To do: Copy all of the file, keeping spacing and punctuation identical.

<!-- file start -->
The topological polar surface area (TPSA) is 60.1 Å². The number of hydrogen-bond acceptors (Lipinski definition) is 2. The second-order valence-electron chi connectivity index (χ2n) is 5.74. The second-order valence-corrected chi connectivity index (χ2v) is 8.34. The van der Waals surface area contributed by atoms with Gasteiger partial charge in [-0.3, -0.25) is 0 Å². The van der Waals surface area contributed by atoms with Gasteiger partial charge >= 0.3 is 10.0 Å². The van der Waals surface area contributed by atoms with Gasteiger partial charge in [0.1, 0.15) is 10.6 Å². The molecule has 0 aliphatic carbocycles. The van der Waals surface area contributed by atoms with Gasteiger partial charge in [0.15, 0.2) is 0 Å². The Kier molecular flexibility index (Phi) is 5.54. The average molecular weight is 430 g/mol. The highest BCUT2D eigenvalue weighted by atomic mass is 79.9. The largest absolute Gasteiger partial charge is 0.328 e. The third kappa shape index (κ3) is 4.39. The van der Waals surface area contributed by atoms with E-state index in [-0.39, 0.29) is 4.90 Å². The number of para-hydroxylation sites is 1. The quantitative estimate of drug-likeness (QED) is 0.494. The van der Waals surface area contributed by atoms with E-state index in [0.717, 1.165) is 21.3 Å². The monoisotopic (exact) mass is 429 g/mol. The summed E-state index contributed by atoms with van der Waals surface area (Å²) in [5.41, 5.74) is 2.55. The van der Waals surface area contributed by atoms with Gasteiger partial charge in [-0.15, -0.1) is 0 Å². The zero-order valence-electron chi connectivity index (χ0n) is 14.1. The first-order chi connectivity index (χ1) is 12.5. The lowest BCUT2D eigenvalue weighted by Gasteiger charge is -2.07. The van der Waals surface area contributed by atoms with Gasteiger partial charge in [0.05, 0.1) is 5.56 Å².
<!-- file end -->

The topological polar surface area (TPSA) is 60.1 Å². The number of hydrogen-bond acceptors (Lipinski definition) is 2. The second-order valence-electron chi connectivity index (χ2n) is 5.74. The second-order valence-corrected chi connectivity index (χ2v) is 8.34. The van der Waals surface area contributed by atoms with Gasteiger partial charge in [-0.3, -0.25) is 0 Å². The van der Waals surface area contributed by atoms with Gasteiger partial charge >= 0.3 is 10.0 Å². The van der Waals surface area contributed by atoms with Gasteiger partial charge in [0.1, 0.15) is 10.6 Å². The molecule has 0 aliphatic carbocycles. The van der Waals surface area contributed by atoms with Gasteiger partial charge in [0.15, 0.2) is 0 Å². The Kier molecular flexibility index (Phi) is 5.54. The average molecular weight is 430 g/mol. The highest BCUT2D eigenvalue weighted by atomic mass is 79.9. The largest absolute Gasteiger partial charge is 0.328 e. The third kappa shape index (κ3) is 4.39. The van der Waals surface area contributed by atoms with E-state index in [-0.39, 0.29) is 4.90 Å². The number of para-hydroxylation sites is 1. The quantitative estimate of drug-likeness (QED) is 0.494. The van der Waals surface area contributed by atoms with E-state index in [0.717, 1.165) is 21.3 Å². The monoisotopic (exact) mass is 429 g/mol. The summed E-state index contributed by atoms with van der Waals surface area (Å²) in [5.41, 5.74) is 2.55. The van der Waals surface area contributed by atoms with Gasteiger partial charge in [-0.15, -0.1) is 0 Å². The zero-order valence-electron chi connectivity index (χ0n) is 14.1. The first-order chi connectivity index (χ1) is 12.5. The lowest BCUT2D eigenvalue weighted by Gasteiger charge is -2.07. The van der Waals surface area contributed by atoms with Gasteiger partial charge in [0.05, 0.1) is 5.56 Å².